Growing up, my parents were pretty strict about grades, social life, etc., but they were always supportive and pushed me towards becoming a better musician (I played violin and sang), which I’m really grateful for.
My suburb was almost 70% white back then, so it was definitely tough growing up there for a while; I experienced a lot of racism and bullying especially in my middle school years.
I think these experiences really shaped the pride I have for my culture now, and the due diligence I put in to showcase it as much as possible from the perspective of a first-generation South Indian woman in the US.
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AB: Artists like you are changing the stereotype that brown kids only choose and excel in STEM fields. What would you say? Also, was it difficult convincing family, relatives for a career in music
NJ: I’ve always been a “rebel” in this way, challenging my family and relatives around what they see as the ideal “path” for us brown kids. I absolutely believe that there is a place for South Asians in the fields of entertainment, art, and other non-STEM fields.
In fact, I think in the last year or two I’ve been seeing more and more of us come out of the shadows. I definitely think it’s important to be in a line of work where you can support yourself and you’re not struggling on a daily basis to feed yourself, but I also think that it’s totally possible to pursue lucrative creative paths as a career if you put the work in.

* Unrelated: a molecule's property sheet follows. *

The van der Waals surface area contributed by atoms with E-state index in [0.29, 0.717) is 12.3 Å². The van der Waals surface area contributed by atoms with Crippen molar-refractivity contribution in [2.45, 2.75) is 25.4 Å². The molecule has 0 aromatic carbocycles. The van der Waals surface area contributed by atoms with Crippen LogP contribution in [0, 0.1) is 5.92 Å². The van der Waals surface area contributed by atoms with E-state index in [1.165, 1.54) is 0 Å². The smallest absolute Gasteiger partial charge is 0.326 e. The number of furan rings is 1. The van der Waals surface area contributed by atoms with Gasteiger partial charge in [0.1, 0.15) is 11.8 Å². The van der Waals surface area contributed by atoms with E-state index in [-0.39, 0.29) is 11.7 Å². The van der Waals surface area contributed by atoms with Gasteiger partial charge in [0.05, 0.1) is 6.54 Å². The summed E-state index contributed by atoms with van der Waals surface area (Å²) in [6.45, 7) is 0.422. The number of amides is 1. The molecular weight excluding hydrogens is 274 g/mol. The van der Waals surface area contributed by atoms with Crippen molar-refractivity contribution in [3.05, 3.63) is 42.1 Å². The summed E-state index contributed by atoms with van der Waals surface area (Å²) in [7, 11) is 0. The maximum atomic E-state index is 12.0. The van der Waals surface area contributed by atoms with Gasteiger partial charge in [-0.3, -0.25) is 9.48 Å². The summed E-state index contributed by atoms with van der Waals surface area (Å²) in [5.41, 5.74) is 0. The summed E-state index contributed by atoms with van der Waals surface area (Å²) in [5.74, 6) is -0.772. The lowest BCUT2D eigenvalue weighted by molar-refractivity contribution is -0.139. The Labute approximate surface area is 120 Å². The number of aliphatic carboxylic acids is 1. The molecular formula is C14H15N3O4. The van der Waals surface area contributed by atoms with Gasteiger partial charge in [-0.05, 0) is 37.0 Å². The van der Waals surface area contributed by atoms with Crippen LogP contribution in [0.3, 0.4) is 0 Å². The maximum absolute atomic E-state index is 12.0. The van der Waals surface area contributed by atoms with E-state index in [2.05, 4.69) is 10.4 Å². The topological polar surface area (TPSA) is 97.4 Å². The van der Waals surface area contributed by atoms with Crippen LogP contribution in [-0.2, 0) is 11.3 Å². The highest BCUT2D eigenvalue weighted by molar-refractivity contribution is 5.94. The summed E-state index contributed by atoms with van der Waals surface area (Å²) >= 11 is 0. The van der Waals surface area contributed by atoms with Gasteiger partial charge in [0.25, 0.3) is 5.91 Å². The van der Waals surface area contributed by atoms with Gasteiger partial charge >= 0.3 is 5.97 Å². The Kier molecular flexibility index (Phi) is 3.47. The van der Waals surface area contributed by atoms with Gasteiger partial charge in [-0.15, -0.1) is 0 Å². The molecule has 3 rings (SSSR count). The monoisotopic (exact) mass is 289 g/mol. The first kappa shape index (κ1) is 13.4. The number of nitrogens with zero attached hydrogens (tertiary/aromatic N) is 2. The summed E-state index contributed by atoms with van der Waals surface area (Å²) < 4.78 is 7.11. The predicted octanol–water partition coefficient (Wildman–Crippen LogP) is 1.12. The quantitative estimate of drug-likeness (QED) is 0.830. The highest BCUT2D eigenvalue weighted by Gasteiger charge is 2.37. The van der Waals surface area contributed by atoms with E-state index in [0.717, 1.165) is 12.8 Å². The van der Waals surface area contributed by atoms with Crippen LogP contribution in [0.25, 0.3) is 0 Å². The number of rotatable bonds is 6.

It’s also so important to not pursue a field just because other people are telling you to do so – your time, happiness, and untouched passions are not worth the sacrifice.
Luckily, my family always supported my endeavors in music, as long as I could support myself. I’m lucky enough to have found a full-time role in advertising at Google, which really helps me leverage my creative mind and network to successfully pursue my music career as well.
Read: When East Meets West: How Singer SANJ Brought Country R&B to Instagram (February 23, 2023)
AB: Tell us about some of your music breakthroughs and your future plans.
NJ: My first music breakthrough was during the release of my first EP, “At Dusk.” One of the songs, “Cloudmind” was my take on experimental Desi R&B, and it did overwhelmingly well with over 300k+ streams across platforms.
Feeling inspired by this sound, I started posting my “This is what happens when you combine” TikTok mashups of my favorite trending music with Bollywood songs, and those also went viral. I kept up the mashups for about a year, and saw 10x growth across all of my platforms.
It was amazing to see the reception my community received, but also people outside of the South Asian community had towards this type of fusion music. I just dropped my debut album, ‘Nightingale,’ a couple of days ago, and this album is an ode to my Desi R&B sound, including samples from ‘Devdas’ and ‘Kabhi Khushi Kabhie Gham,’ but also Hindi lyricism and Indian sounds that I crafted myself. My hope is to be able to tour this album, and spread it to as much of the world as possible.